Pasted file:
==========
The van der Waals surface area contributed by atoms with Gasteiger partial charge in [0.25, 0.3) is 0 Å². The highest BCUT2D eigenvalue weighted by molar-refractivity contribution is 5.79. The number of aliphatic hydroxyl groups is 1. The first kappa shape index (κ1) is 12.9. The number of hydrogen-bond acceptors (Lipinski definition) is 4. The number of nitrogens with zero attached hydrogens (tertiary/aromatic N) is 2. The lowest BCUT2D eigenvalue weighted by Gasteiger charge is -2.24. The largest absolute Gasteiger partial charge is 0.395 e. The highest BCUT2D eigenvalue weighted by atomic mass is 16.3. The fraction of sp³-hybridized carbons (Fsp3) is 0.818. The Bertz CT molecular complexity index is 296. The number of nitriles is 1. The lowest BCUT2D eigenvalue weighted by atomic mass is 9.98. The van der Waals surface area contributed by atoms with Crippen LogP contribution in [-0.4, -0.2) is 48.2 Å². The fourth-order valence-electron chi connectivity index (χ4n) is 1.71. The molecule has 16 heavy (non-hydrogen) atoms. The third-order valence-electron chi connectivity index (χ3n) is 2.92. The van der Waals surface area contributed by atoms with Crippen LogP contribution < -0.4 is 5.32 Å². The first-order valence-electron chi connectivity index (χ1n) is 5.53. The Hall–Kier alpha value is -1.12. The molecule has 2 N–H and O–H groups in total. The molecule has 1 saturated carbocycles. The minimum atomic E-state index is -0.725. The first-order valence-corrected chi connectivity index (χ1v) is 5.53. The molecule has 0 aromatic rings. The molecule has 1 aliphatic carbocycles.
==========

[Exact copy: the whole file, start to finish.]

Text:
The van der Waals surface area contributed by atoms with Gasteiger partial charge in [0.25, 0.3) is 0 Å². The highest BCUT2D eigenvalue weighted by molar-refractivity contribution is 5.79. The number of aliphatic hydroxyl groups is 1. The first kappa shape index (κ1) is 12.9. The number of hydrogen-bond acceptors (Lipinski definition) is 4. The number of nitrogens with zero attached hydrogens (tertiary/aromatic N) is 2. The lowest BCUT2D eigenvalue weighted by Gasteiger charge is -2.24. The largest absolute Gasteiger partial charge is 0.395 e. The highest BCUT2D eigenvalue weighted by atomic mass is 16.3. The fraction of sp³-hybridized carbons (Fsp3) is 0.818. The Bertz CT molecular complexity index is 296. The number of nitriles is 1. The lowest BCUT2D eigenvalue weighted by atomic mass is 9.98. The van der Waals surface area contributed by atoms with Crippen LogP contribution in [-0.4, -0.2) is 48.2 Å². The fourth-order valence-electron chi connectivity index (χ4n) is 1.71. The molecule has 16 heavy (non-hydrogen) atoms. The third-order valence-electron chi connectivity index (χ3n) is 2.92. The van der Waals surface area contributed by atoms with Crippen LogP contribution < -0.4 is 5.32 Å². The first-order valence-electron chi connectivity index (χ1n) is 5.53. The Hall–Kier alpha value is -1.12. The molecule has 2 N–H and O–H groups in total. The molecule has 1 saturated carbocycles. The minimum atomic E-state index is -0.725. The first-order valence-corrected chi connectivity index (χ1v) is 5.53. The molecule has 0 aromatic rings. The molecule has 1 aliphatic carbocycles.